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English names are names used in, or originating in, England. In England as elsewhere in the English-speaking world, a complete name usually consists of a given name, commonly referred to as a first name, and a (most commonly patrilineal, rarely matrilineal) family name or surname, also referred to as a last name. There can be several given names, some of these being often referred to as a second name, or middle name(s).[1]

Given names

Most given names used in England do not have English derivation. Most traditional names are Hebrew (Daniel, David, Elizabeth, Susan), Greek (Nicholas, Dorothy, George, Helen), Germanic names adopted via the transmission of Old French/Norman (Robert, Richard, Gertrude, Charlotte), or Latin (Adrian, Amelia, Patrick).

There remains a limited set of given names which have an actual English derivation (see Anglo-Saxon names); examples include Alfred, Ashley, Edgar, Edmund, Edward, Edwin, Harold and Oswald. A distinctive feature of Anglophone names is the surnames of important families used as given names, originally to indicate political support or patronage. Many examples have now become normal names chosen because parents like them, and any political sense lost. Most are male names like Cecil, Gerald, Howard, Percy, Montague, Stanley or Gordon, though some have female versions like Cecilia or Geraldine. Other languages have few equivalents, although the saint's surname Xavier is often used by Roman Catholics.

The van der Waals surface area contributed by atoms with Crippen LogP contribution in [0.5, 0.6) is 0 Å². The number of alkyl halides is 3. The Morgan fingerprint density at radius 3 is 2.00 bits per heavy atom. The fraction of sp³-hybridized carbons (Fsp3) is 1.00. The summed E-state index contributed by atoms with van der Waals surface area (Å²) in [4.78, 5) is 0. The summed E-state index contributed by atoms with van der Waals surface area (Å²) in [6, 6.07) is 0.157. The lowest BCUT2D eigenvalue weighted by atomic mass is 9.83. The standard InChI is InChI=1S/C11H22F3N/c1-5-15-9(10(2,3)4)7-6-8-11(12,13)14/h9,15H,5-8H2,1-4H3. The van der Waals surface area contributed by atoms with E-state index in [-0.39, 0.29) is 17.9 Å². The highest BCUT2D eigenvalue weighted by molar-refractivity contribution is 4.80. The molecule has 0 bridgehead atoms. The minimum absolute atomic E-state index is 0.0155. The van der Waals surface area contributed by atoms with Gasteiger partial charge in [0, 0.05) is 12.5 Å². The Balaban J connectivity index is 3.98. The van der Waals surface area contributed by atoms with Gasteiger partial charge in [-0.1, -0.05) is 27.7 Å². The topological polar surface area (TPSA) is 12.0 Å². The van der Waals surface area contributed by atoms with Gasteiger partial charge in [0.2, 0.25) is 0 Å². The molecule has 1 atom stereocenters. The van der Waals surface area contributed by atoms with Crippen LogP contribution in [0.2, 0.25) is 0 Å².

During most of the 19th century, the most popular given names were Mary and either John or William for girls and boys, respectively. Throughout the Early Modern period, the variation of given names was comparatively small; the three most frequent male given names accounted for close to 50% of male population throughout this period. For example, of the boys born in London in the year 1510, 24.4% were named John, 13.3% were named Thomas and 11.7% were named William.[2] A trend towards more diversity in given names began in the mid-19th century, and by 1900, 22.9% of the newborn boys, and 16.2% of the newborn girls in the UK shared the top three given names. The trend continued during the 20th century, and by 1994, these figures had fallen to 11% and 8.6%, respectively. This trend is a result of a combination of greater individualism in the choice of names, and the increasing ethnic heterogeneity of UK population, which led to a wider range of frequent given names from non-European traditions. Oliver and Olivia were the most popular baby names in England and Wales[3] in 2018.


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Translations of male English given names
English French German Italian Portuguese Spanish
Aaron Aaron Aaron Aronne Arão Aarón
Adam Adam Adam Adamo Adão Adán
Adolph Adolphe Adolf Adolfo Adolfo Adolfo
Adrian Adrien Adrian Adriano Adriano Adrián
Alexander Alexandre Alexander Alessandro Alexandre Alejandro
Alfred Alfred Alfred Alfredo Alfredo Alfredo
Alphonse Alphonse Alfons Alfonso Afonso Alfonso
Amadeus Amédée Amadeus Amedeo Amadeu Amadeo
Andrew André Andreas Andrea André Andrés
Anthony Antoine Anton Antonio Antônio Antonio
Arcadius Arcadius Arkadius Arcadio Arcádio Arcadio
Arthur Arthur Arthur Arturo Artur Arturo
Charles Charles Karl Carlo Carlos Carlos
Christian Christian Christian Cristiano Cristiano Cristián
Christopher Christophe Christoph Cristoforo Cristóvão Cristóball
Cornelius Corneille Cornelius Cornelio Cornélio Cornelio
Damian Damien Damian Damiano Damião Damián
David David David Davide Davi David